Pros and Cons, but Doable 20 Years Ago
There are good points made for and against, but after switching to the Linux desktop when SuSE still sold boxed-sets and switching the backend for 4 other law offices to Linux while retaining a mixed environment for secretarial machines on Windows it was all doable 20 years ago. At that point there were minor limitations in OpenOffice (and remain in LibreOffice) for legal briefs, Word provides the ability to create a Table-of-Authorities, you have to hack it in Libre. Second limitation was accounting software. (for small business that's still true, though Wine works fine there). Lastly, an exchange backend, that issue has gone away with groupware packages like eGroupware, etc..
The big Con point is the desktop itself and the knee-jerk changes to KDE or slow death of Gnome/Gtk from a thousand self-inflicted cuts. When something like "we need to port to the next Qt version for KDE-next, or we need to change Gtk/Gnome and remove/deprecate features of the toolkit -- there is no way business can handle the retraining/redevelopment involved. The fallacy of the desktop projected being "community oriented" and responsive to "community needs" evaporated with KDE4 and Gnome3. The emperor truly had no clothes and from a desktop direction standpoint the less than handful of devs guiding the project were going to do what they wanted, the community be damned. It's that uncertainty business cannot stomach.
The Pros, Samba does ACL, domain controllers and single-sign on better than windows. Linux can operate as controller or member in mixed backends just fine, that's a non issue. For small business, Samba in a stand-alone mode still provides an excellent file server without the DC while still providing fine-grained access control over any of the needed shared resources between groups of people. CUPS, handles all printing backend need from copiers, scanners, networked or shared printers and does it well. Groupware mean appointments entered on my calendar at the office with it reminders pop up on my iphone and new appointments and contacts entered on my iphone are saved to the database back at the office. MariaDB or Postgres handle the database needs for a small office, just as they do for airline reservation systems. There simply isn't any downside to a Linux back-office verses a MS one -- you just need someone who knows how to keep it going (and there is little to do there after the initial setup other than handle config changes on major version updates.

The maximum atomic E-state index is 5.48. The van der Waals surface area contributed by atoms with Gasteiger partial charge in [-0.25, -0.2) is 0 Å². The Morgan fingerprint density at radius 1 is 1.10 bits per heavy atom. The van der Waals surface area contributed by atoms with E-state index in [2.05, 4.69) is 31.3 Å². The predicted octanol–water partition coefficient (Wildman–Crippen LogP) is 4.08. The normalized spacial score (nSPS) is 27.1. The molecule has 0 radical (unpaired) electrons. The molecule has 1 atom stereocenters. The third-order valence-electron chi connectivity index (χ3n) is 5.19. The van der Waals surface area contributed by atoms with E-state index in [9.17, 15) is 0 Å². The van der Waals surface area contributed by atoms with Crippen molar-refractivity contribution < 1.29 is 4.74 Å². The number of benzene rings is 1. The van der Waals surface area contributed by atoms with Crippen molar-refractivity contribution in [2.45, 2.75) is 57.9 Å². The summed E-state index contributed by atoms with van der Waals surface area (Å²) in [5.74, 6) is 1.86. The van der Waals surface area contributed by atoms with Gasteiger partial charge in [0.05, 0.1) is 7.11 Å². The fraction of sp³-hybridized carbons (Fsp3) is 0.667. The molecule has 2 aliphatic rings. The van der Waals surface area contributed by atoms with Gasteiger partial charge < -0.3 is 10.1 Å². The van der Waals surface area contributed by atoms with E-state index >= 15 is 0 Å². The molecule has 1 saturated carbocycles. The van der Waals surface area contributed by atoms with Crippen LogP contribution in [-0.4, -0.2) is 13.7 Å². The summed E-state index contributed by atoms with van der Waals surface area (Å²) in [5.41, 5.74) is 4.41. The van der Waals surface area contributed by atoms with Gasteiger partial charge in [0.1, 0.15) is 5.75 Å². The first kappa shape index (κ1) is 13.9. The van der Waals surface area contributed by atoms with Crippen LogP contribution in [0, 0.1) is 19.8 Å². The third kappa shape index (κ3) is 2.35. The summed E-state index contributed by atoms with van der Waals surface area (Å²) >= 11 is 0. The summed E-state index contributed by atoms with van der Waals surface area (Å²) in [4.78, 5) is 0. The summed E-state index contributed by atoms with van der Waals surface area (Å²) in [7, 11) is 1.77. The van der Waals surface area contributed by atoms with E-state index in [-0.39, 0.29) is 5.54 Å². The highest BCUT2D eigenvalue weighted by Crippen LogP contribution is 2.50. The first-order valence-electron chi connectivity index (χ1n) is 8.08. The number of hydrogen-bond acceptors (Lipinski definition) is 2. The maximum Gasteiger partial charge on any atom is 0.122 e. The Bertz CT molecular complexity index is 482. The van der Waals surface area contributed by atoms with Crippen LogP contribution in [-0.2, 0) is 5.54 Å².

Not so much in demand now, but fax was another area where Linux shined. Hylafax with the Avantfax front end written by David Mimms (over at iFax) was a wonderful to with notification via e-mail and a link to the .pdf of the fax that had arrived instantly available.
There was a post above about a committed move to the Linux desktop on to revert back when a real-time inventory system didn't play nice with the new desktops. (though I'm sure behind the scene that had nothing to do with a technical problem that couldn't be fixed, but it exemplifies the lack of talent needed when a move is planned so you don't end up keeping inventory on paper to make sure the computer is right - for a problem cause by the "guru" who did the setup just not knowing how to get it configured properly.
Larger companies can partner with and contribute to open-source projects when they need features added. This benefits both the company and the project and them community at large if the added feature is relevant to more than just that company. Many open-source project will welcome additional help and contributions of funds or manhours.
Another big Pro is the cost for a complete Linux backend and Desktop setup is far less that the deal you will make with the Windows side. This is more attractive to small business running on shoestring budgets. You can have all the means of creation and integration on par with the top 500 companies of the land, you just need someone dedicated to knowing the software and systems well enough that when any of the Cons appear, they are not show-stoppers, and simple are worked and fixed just like One-Drive going down would require the same thing.
After 20 years, I have no regrets from embracing the Linux desktop, but still have quickbooks in Wine, so not 100% off windows, and over that time I've never had one software compliance visit from Big-Brother. There is another con in there somewhere.